You can add your COVID vaccination certificate to the Apple Wallet… but should you?
The modern world hurts my brain. Let’s take the news that Apple enables users to store their COVID vaccination certificates in the Wallet and Health apps as an example.
When I first heard about it, I was pumped. Flashing my QR code to enter a restaurant or grab a coffee would be far simpler if it sat in my Apple Wallet. Friends, the time I’d save!
But, of course, the world had something to say about that.
While putting my digital certificate of vaccination in an easy-to-access place is cool… is it safe? And because I can do it, does that mean I should?
Something that seemed simple on the surface is actually a minefield. I wanted some clarity on this issue.
While American users can do so already, it’ll most likely be in April when iOS 15.4 drops that people in Europe will be able to put their corona vaccine certificates into the Apple Wallet. I wanted to know where I stood beforehand, so I got in touch with some security and privacy experts to try and make sense of it all.
Strangely, a number declined to comment, with one of them saying the topic was a “hornet’s nest.”
Thankfully, John Fokker — Head of Cyber Investigations at Trellix — was more than happy to talk to me and shine some much needed light on the issue.
When I asked Fokker about the potential downsides of adding a COVID-19 vaccination certificate to the Apple Wallet, he explained the major issue was about handing over personal health data from a “government controlled platform to a private entity.”
While there are obviously increased usability benefits to such a move, he pointed out that users should be aware of the service’s terms and conditions while uploading this sort of data.
Specifically, it’s not Apple that can access your data, third-party apps can be given permissions to access information on the Health and Wallet apps.
To counter this, Fokker advised digital mindfulness. He told me users had to be “more aware of their own health data” and be “be diligent with giving permission to [the] third-party apps” trying to access it.
Wise advice all around.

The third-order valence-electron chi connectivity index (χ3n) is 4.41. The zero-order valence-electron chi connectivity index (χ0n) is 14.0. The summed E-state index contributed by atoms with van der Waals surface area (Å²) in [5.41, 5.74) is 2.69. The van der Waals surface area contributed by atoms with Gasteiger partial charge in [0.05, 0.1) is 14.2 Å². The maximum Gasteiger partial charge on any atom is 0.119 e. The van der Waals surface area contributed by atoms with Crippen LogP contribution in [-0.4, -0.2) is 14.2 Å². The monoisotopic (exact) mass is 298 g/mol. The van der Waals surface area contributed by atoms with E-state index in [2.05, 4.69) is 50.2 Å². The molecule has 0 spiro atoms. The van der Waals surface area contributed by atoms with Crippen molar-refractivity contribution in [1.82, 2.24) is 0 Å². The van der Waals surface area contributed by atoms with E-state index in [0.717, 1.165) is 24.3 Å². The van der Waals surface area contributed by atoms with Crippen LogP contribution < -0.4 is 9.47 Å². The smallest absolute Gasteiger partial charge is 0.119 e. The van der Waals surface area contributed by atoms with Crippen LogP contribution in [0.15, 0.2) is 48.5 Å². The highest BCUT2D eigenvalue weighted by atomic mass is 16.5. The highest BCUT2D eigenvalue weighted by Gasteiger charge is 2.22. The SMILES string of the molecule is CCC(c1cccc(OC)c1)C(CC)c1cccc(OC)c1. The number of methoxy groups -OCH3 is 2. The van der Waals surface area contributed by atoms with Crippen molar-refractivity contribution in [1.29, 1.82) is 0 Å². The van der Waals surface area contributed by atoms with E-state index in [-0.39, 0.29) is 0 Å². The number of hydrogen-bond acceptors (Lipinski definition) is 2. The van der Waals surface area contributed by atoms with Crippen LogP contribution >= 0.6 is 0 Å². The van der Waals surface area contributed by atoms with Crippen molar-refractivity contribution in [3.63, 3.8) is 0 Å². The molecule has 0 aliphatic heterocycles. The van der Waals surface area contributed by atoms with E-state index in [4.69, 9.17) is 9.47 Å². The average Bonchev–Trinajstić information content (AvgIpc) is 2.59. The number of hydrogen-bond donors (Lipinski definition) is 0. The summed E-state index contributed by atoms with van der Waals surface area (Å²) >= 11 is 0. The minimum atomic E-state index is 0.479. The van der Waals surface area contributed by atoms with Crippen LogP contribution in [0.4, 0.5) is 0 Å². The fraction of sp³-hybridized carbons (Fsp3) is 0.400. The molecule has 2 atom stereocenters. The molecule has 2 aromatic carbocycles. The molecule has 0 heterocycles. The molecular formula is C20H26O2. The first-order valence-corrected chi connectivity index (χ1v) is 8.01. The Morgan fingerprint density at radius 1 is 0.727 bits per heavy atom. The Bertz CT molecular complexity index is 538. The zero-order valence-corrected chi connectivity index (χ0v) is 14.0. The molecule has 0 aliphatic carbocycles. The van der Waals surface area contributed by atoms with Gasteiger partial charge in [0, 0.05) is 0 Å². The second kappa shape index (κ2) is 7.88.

The digital driver’s license debate
Last year, a similar discussion arose over Apple’s announcement to allow users to import their driver’s license to the Wallet app. There was substantial backlash over the move, leading to the feature being delayed.
The American Civil Liberties Union (ACLU) released a report saying that digital driver’s licenses would make showing ID more convenient, “and thus easier to ask for.”
On top of this, the ACLU pointed towards digital IDs allowing more “centralized tracking” and, in a worst case scenario, could lead to online activities being tied to “verified, real-world identities.”
In other words, a digital ID sitting in the Apple Wallet could be a privacy nightmare. So, is there a chance similar things could happen with vaccination QR codes?
Looking on the bright side
To answer the question above, yes and no — with the emphasis on the latter.
A vaccination certificate is substantially different to a driver’s license — it needs to be used alongside ID in order for it to be effective. Alone, it proves little.
In fact, a digital corona vaccination certificate sitting in the Apple Wallet has some potential benefits.
Fokker told me such a move could lead to a “more unified approach to development and security standardization.”
Currently, vaccine apps that generate the QR code are the responsibility of separate governments, each with “their own budget and security requirements.” Moving to a platform like the Apple Wallet app could negate this.
In the long term, Fokker told me, one could argue that moving to a platform like this could be safer and more beneficial for the average user.
COVID vaccine certificates in the Apple Wallet app: not a huge concern
To put it bluntly: there are no obvious dangers of moving your vaccine certificate to the Apple Wallet. This does come with a large caveat though, as this is only true if you tightly control what apps can access your data.
In this way, vaccination certificates differ from digital IDs. The majority of the former are digital by nature, while the most common forms of identification (driver’s licenses and passports) are paper-based. Digitizing them opens a huge and wriggling can of worms — while the vaccine pass system could actually benefit from being incorporated into the Apple Wallet.
So, there you have it! A little bit of respite before the modern world messes with our heads again.